Think like a fish

About a year before he died, Billy Westmorland gave me some advice that’s really helped my smallmouth fishing. I can’t say what he told me is any big secret, but it is something we should all keep in mind when we go fishing.

It was cold the day that we launched from Horse Creek — Horse Creek Dock and Marina here on Dale Hollow Lake — and the wind was blowing like the devil. Naturally, we were fishing with Billy’s favorite cold water bait, his Hoss Fly. He fished yellow. I fished white. When it was time to come in he’d caught nine smallies. I’d caught two.

I finally swallowed my pride and asked him what was going on. He said it was the color of my jig. I figured that was the problem, everything else we were doing was pretty much the same, but I didn’t understand why color made so much of a difference.

We were fishing deep, so I figured my white turned into a gray shade which would make it look like everything else down there. I was wrong. Billy said I should learn to think like a fish.

He went on to explain that the deep forage didn’t look gray to a fish. My jig looked unnatural. He theorized that the yellow turned into a more natural looking hue when it went below where most of the light penetrated.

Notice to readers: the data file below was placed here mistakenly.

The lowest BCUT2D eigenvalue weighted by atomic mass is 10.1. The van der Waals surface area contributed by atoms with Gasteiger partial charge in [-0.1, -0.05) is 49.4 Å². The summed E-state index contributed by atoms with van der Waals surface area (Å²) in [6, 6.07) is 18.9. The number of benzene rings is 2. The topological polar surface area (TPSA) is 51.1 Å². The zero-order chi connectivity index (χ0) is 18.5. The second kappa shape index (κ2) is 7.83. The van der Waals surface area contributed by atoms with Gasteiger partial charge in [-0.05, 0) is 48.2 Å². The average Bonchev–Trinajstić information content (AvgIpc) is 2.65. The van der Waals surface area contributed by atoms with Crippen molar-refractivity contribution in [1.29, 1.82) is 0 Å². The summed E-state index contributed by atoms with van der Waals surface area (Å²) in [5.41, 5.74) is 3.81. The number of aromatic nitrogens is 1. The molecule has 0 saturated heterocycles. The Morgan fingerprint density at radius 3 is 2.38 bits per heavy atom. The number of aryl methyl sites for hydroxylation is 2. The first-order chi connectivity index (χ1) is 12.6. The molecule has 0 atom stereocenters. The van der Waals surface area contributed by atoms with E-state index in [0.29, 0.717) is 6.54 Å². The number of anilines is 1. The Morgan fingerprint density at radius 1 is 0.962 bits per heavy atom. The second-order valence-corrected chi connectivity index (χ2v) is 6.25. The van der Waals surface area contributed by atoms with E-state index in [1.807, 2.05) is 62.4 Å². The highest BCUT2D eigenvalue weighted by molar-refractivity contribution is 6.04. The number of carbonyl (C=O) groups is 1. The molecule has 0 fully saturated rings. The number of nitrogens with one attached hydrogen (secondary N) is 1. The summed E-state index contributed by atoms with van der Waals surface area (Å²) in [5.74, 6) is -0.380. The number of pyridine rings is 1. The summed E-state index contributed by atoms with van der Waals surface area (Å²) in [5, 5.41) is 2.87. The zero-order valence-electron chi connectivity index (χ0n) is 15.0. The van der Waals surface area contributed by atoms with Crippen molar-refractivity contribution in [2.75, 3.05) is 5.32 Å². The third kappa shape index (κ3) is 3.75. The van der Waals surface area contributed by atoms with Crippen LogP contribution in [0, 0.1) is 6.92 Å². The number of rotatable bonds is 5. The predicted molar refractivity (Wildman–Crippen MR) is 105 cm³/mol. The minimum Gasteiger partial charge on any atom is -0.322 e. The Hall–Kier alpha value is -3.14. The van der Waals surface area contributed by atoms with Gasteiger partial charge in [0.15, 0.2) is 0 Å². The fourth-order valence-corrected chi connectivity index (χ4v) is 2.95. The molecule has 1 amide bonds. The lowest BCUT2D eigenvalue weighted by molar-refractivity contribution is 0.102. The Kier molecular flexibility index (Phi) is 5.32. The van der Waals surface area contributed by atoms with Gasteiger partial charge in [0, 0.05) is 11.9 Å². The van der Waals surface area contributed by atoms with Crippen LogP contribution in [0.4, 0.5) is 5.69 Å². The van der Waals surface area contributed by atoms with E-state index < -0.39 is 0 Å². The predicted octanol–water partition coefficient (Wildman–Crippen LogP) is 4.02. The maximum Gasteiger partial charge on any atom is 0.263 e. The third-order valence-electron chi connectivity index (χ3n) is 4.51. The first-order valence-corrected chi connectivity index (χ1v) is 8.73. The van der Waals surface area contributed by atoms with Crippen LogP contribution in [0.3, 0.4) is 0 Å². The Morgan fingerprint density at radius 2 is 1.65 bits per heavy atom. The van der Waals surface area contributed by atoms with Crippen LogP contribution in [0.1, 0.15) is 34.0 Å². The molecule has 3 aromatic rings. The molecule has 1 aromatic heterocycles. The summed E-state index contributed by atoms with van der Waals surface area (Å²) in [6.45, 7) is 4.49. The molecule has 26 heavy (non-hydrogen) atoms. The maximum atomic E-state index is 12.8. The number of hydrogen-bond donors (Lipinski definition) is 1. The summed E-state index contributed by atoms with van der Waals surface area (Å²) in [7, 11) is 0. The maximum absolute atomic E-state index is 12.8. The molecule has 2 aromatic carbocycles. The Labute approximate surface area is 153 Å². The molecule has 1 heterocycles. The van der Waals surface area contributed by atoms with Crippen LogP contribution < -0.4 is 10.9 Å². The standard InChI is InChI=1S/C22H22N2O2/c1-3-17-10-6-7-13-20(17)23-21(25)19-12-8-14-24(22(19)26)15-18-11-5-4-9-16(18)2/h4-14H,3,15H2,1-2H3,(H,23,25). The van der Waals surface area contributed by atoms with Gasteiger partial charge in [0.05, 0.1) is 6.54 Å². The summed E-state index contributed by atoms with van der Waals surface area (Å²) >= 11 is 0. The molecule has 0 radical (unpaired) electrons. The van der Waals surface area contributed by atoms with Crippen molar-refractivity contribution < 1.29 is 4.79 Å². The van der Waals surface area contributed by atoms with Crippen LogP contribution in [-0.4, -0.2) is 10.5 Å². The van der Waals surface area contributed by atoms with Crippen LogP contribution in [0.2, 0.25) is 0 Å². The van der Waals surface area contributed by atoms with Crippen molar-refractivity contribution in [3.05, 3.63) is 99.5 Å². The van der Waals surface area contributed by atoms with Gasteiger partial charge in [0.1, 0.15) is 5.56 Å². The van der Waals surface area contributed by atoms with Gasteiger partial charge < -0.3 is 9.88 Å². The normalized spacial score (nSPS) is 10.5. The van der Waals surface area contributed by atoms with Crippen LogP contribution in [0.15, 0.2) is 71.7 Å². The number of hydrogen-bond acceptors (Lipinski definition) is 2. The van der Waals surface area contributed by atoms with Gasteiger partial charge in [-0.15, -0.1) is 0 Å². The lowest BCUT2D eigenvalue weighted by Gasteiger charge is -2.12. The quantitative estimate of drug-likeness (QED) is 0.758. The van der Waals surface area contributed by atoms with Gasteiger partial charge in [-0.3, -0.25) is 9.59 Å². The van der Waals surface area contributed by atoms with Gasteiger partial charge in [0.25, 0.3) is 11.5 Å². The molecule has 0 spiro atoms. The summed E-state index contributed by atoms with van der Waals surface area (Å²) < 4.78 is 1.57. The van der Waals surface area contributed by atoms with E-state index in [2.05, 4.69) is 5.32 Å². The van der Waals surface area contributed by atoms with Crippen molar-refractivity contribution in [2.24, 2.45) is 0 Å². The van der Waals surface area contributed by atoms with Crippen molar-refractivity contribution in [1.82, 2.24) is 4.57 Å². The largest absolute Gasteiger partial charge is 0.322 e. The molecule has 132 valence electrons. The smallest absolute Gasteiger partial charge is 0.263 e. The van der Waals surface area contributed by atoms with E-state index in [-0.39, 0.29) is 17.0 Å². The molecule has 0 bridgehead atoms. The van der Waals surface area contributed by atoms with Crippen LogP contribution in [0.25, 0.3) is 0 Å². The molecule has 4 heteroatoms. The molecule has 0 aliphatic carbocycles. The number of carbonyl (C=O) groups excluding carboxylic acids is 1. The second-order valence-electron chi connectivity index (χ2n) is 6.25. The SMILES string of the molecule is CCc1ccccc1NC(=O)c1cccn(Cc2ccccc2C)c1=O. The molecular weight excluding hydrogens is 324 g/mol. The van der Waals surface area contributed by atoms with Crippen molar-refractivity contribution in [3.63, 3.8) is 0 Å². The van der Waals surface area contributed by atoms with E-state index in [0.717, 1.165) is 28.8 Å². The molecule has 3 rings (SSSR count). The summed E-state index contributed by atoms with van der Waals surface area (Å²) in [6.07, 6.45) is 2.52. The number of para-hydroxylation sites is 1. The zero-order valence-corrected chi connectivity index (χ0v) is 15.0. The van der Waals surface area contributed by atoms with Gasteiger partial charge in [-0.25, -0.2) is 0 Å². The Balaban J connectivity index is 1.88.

He never explained exactly how he knew that. I can’t offer you much information beyond what I’ve already said. I can tell you, however, that yellow is a very productive color in the fall and winter when the smallies are at or below 20 feet. I haven’t forgotten that.

The bigger point he was making wasn’t lost on me, either. Whatever the deal is with yellow it looks good to the fish. That’s the test. We need to think the way they think. (I know that technically fish don’t think. Nevertheless, you get the idea.)

We can use Billy’s advice anywhere and anytime we go fishing. We know smallmouth bass do not like sunlight. Therefore, when we fish structure or cover we should think like the fish. Where would we be if we were living down there and wanted to get away from sunlight but still take advantage of the safety and feeding opportunities the spot offers? We need to do more than mindlessly throw into the shade.

Have you ever noticed that smallies will bite around a marina or launch ramp, even when there’s a lot of boat traffic, but they’ll swim away instantly if you bang a locker lid on your boat deck while fishing an isolated bank.

Think like a fish. The boat traffic is normal. They have no reason to fear it. They know from experience that it’s not going to hurt them. The same can’t be said about the lid banging on the deck out away from boat traffic.

We all need to look at the world through the eyes of our prey. Billy did, and look what it did for him.

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